Scientist who edited babies’ genes says he acted ‘too quickly’

The scientist at the heart of the scandal involving the world’s first gene-edited babies has said he moved “too quickly” by pressing ahead with the procedure.

He Jiankui sent shock waves across the world of science when he announced in 2018 that he had edited the genes of twin girls, Lulu and Nana, before birth. He was subsequently sacked by his university in Shenzhen, received a three-year prison sentence, and was broadly condemned for having gone ahead with the risky, ethically contentious and medically unjustified procedure with inadequate consent from the families involved.

Speaking to the Guardian in one of his first interviews since his public re-emergence last year, He said: “I’ve been thinking about what I’ve done in the past for a long time. To summarise it up in one sentence: I did it too quickly.”

However, he stopped short of expressing regret or apologising, saying “I need more time to think about that” and “that’s a complicated question”.

He declined to elaborate on what he believed ought to have been in place before proceeding with gene editing, but said he would give further details at an invited talk he is scheduled to give at the University of Oxford next month.

He studied physics in China before moving to the US to study for a PhD at Rice University and a post-doctorate in genome sequencing at Stanford University. He returned to China in 2012 to pursue Crispr-Cas9 gene-editing research, launching a variety of biotechnology business ventures.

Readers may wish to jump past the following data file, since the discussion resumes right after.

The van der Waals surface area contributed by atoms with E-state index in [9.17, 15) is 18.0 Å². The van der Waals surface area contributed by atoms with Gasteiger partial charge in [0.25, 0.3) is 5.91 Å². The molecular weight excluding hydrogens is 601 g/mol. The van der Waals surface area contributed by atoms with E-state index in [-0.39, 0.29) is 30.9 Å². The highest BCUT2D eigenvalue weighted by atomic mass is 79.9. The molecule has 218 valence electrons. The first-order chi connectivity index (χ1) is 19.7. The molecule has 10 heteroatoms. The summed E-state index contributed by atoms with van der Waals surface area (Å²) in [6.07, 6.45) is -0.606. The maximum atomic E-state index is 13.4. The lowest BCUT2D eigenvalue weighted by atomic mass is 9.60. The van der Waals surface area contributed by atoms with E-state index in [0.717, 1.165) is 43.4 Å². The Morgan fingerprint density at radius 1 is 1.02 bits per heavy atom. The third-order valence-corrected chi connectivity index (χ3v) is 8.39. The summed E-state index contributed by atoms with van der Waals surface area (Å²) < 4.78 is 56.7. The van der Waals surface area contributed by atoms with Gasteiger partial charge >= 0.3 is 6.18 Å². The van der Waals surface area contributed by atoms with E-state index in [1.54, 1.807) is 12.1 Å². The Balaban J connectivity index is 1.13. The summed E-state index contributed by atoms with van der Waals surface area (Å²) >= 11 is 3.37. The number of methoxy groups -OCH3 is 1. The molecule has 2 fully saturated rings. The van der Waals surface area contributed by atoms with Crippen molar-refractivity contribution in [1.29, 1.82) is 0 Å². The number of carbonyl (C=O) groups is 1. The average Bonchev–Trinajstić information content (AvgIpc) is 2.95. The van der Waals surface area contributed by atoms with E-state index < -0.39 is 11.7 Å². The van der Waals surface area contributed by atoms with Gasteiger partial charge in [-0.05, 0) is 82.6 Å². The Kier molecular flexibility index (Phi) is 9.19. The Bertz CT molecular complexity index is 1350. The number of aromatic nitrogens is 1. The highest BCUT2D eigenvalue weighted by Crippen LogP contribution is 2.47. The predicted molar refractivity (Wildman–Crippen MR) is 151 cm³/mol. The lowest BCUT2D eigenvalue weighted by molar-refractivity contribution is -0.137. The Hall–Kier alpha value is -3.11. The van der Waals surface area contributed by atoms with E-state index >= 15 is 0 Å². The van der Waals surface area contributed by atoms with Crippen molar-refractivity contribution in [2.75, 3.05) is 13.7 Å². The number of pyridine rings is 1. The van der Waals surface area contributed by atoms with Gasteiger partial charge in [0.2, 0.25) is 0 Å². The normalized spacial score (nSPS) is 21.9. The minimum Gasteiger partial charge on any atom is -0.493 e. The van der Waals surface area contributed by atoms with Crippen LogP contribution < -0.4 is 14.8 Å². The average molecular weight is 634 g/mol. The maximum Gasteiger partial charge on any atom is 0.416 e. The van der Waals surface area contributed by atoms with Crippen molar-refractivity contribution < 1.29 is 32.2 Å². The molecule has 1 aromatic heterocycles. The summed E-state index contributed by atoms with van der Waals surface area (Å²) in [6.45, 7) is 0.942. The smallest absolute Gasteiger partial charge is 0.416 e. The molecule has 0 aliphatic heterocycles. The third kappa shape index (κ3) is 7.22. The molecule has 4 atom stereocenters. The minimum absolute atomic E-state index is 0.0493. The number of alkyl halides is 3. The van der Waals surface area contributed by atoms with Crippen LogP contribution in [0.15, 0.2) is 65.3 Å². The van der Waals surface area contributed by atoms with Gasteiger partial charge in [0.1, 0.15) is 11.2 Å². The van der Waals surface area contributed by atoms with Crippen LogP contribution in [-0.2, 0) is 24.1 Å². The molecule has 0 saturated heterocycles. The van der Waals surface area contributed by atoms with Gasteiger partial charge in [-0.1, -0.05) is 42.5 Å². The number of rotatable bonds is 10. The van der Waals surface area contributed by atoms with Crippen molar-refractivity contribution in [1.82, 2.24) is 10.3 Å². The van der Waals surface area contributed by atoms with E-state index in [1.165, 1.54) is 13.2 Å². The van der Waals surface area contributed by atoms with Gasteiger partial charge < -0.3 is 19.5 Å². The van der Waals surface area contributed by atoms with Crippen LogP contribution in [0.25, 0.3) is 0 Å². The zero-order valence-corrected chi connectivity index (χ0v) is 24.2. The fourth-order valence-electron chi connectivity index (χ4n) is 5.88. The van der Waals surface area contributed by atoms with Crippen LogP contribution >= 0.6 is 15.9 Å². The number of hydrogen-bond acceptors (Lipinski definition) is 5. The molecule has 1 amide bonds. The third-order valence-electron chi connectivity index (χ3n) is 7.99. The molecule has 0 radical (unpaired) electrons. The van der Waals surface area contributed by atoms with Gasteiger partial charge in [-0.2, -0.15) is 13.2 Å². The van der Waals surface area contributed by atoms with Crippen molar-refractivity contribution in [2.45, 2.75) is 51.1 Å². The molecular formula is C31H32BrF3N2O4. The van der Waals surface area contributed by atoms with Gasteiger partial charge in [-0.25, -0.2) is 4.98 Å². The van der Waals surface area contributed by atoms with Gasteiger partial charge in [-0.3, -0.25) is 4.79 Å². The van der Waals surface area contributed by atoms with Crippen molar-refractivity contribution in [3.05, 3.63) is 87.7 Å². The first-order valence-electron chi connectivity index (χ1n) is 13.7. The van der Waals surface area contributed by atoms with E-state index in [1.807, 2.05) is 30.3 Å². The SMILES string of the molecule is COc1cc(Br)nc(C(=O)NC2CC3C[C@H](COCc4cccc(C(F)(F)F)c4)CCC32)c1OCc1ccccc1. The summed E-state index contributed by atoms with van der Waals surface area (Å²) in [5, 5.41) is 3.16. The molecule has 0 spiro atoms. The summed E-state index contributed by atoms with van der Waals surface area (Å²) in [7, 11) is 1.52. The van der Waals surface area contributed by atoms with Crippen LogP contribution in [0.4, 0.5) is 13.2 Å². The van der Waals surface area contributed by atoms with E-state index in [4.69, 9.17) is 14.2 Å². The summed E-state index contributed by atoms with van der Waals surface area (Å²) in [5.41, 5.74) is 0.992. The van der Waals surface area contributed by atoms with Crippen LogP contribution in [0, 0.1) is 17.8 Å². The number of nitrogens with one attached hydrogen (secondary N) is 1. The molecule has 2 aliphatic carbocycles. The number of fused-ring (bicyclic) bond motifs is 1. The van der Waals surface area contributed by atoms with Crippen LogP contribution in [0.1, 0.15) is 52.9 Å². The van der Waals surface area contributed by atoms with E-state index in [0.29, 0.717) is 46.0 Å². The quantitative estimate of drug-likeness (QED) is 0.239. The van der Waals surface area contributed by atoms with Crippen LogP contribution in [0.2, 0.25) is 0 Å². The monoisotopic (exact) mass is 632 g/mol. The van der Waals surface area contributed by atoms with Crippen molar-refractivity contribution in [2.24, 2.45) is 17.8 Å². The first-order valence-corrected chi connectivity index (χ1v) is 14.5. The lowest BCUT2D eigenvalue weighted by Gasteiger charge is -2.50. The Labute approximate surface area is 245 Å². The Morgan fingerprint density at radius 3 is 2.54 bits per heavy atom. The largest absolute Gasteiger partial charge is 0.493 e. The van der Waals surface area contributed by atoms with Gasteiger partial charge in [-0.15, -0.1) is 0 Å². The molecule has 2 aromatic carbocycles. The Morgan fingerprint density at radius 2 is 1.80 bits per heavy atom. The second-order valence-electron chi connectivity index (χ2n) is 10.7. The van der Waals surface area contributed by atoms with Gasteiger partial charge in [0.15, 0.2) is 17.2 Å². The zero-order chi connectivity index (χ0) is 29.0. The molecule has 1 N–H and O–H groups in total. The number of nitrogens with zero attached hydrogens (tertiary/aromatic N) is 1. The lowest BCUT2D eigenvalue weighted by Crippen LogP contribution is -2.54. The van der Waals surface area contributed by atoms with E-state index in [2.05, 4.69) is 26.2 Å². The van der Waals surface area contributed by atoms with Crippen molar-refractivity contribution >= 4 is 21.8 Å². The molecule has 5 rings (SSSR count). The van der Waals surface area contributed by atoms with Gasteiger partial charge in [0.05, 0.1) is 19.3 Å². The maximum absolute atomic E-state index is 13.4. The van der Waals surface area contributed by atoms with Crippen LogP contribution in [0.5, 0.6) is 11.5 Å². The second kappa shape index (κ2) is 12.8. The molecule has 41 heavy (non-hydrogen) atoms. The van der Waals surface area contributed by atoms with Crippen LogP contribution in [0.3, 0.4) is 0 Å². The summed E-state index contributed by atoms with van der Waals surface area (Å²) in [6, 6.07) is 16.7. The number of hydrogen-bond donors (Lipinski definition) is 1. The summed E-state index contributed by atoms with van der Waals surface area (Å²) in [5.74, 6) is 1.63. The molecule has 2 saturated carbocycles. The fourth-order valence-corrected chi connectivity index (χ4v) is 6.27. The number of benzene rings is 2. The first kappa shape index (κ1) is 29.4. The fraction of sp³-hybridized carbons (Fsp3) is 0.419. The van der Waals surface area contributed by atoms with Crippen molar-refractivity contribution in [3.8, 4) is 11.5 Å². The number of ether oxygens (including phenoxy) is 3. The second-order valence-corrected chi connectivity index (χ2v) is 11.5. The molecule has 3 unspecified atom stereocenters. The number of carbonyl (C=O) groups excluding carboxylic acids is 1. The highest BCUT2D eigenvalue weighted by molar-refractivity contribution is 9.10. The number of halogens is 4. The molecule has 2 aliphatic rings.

Gene-edited cells were already beginning to be used in clinical treatments for adults. But genetically modifying embryos was – and is – far more ethically contentious, because changes are made to every cell in the body and are passed down to subsequent generations. Some question whether such a step could ever be medically justified.

Against this backdrop, He dropped the bombshell at an international conference in Hong Kong four years ago that he had modified two embryos before they were placed in their mother’s womb. It later emerged that a third gene-edited baby had been born.

The edit, of a gene called CCR5, targeted a pathway used by the HIV virus to enter cells, and was claimed to give the babies immunity to HIV.

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Author: HP McLovincraft

Seeker of rabbit holes. Pessimist. Libertine. Contrarian. Your huckleberry. Possibly true tales of sanity-blasting horror also known as abject reality. Prepare yourself. Veteran of a thousand psychic wars. I have seen the fnords. Deplatformed on Tumblr and Twitter.

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